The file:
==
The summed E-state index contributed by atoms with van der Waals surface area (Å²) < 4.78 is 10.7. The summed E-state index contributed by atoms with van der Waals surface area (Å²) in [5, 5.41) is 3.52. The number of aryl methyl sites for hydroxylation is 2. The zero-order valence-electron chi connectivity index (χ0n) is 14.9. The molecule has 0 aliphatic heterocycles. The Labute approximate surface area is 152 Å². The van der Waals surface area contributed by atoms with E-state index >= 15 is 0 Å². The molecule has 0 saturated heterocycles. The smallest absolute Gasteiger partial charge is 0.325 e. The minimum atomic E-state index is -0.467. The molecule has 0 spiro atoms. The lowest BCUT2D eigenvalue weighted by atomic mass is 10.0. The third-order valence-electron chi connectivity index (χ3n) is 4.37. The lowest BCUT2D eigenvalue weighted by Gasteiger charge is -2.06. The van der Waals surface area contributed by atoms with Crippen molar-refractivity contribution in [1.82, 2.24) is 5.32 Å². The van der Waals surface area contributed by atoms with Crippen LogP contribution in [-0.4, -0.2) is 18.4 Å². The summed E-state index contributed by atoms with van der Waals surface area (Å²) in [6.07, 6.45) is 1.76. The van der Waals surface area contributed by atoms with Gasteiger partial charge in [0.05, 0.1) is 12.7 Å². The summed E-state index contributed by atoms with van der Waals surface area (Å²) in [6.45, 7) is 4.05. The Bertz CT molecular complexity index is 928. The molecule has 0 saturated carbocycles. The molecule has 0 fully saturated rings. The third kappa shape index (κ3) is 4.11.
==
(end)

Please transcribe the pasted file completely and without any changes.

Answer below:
The summed E-state index contributed by atoms with van der Waals surface area (Å²) < 4.78 is 10.7. The summed E-state index contributed by atoms with van der Waals surface area (Å²) in [5, 5.41) is 3.52. The number of aryl methyl sites for hydroxylation is 2. The zero-order valence-electron chi connectivity index (χ0n) is 14.9. The molecule has 0 aliphatic heterocycles. The Labute approximate surface area is 152 Å². The van der Waals surface area contributed by atoms with E-state index >= 15 is 0 Å². The molecule has 0 saturated heterocycles. The smallest absolute Gasteiger partial charge is 0.325 e. The minimum atomic E-state index is -0.467. The molecule has 0 spiro atoms. The lowest BCUT2D eigenvalue weighted by atomic mass is 10.0. The third-order valence-electron chi connectivity index (χ3n) is 4.37. The lowest BCUT2D eigenvalue weighted by Gasteiger charge is -2.06. The van der Waals surface area contributed by atoms with Crippen molar-refractivity contribution in [1.82, 2.24) is 5.32 Å². The van der Waals surface area contributed by atoms with Crippen LogP contribution in [-0.4, -0.2) is 18.4 Å². The summed E-state index contributed by atoms with van der Waals surface area (Å²) in [6.07, 6.45) is 1.76. The van der Waals surface area contributed by atoms with Gasteiger partial charge in [0.05, 0.1) is 12.7 Å². The summed E-state index contributed by atoms with van der Waals surface area (Å²) in [6.45, 7) is 4.05. The Bertz CT molecular complexity index is 928. The molecule has 0 saturated carbocycles. The molecule has 0 fully saturated rings. The third kappa shape index (κ3) is 4.11.